Only 12% of the banana plant is used. This process turns the rest into bioplastic

The growing of bananas is a particularly wasteful form of agriculture, with only 12 percent of the plant actually being used. The pseudostem makes up much of the rest, and while it can be composted or used in the production of textiles, it’s usually just thrown away.

In order to bring new value to that waste, researchers from Australia developed an experimental new recycling process. It begins with the pseudostem being chopped up into pieces, those pieces then being dried in an oven at a low temperature, and then milled into a fine powder. That powder is subsequently washed via a soft chemical treatment. This step isolates a material called nanocellulose – which is made up of tiny cellulose fibers – from the rest of the powder.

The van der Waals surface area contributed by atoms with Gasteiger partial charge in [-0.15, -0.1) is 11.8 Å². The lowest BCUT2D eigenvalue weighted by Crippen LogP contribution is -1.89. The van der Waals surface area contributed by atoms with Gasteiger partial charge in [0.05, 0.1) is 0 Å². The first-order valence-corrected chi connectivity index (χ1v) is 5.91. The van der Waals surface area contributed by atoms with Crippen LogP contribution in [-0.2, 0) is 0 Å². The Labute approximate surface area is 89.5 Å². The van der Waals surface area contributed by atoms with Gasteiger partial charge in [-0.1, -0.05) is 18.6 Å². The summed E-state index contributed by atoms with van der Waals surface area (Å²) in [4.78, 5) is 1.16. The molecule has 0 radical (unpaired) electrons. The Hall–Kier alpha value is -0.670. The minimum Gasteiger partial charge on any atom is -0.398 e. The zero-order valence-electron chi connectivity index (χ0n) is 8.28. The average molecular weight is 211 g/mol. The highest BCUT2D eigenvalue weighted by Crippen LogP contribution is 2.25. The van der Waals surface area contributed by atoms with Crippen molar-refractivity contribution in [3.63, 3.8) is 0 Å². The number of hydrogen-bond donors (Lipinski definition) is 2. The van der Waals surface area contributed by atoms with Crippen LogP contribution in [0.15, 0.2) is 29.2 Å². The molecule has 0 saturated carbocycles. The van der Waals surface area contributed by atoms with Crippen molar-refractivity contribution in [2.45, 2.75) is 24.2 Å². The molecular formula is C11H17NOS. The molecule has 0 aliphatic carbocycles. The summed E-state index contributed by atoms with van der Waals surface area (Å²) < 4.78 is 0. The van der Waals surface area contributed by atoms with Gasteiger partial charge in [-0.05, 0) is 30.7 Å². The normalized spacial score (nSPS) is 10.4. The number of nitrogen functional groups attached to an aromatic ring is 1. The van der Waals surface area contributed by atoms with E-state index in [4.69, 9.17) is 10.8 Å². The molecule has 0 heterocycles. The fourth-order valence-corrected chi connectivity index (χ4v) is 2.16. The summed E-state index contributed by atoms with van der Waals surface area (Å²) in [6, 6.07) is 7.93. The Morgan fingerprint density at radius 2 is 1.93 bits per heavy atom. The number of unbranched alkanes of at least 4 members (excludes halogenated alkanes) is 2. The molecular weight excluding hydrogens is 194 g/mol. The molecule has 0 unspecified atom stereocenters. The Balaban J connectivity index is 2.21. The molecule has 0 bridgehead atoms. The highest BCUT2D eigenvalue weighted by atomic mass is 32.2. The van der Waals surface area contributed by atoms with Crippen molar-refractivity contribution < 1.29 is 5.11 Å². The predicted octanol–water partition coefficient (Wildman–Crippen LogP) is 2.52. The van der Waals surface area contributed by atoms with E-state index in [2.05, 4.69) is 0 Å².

From that nanocellulose, sheets of plastic can be made that are both biodegradable and fully recyclable. The finished product has a consistency, not unlike that of the parchment paper used in baking, and could potentially be used in products such as shopping bags and food packaging. It can be fully recycled up to three times without any loss in quality, and when it is discarded and placed in the soil, it breaks down organically. Additionally, lab tests indicate that the material doesn’t leach any harmful compounds into food—which can be a problem in some bioplastics such as cups made from bamboo.

The scientists are now seeking industry partners who are interested in scaling the process up to commercial production levels and making it as cost-effective as possible.

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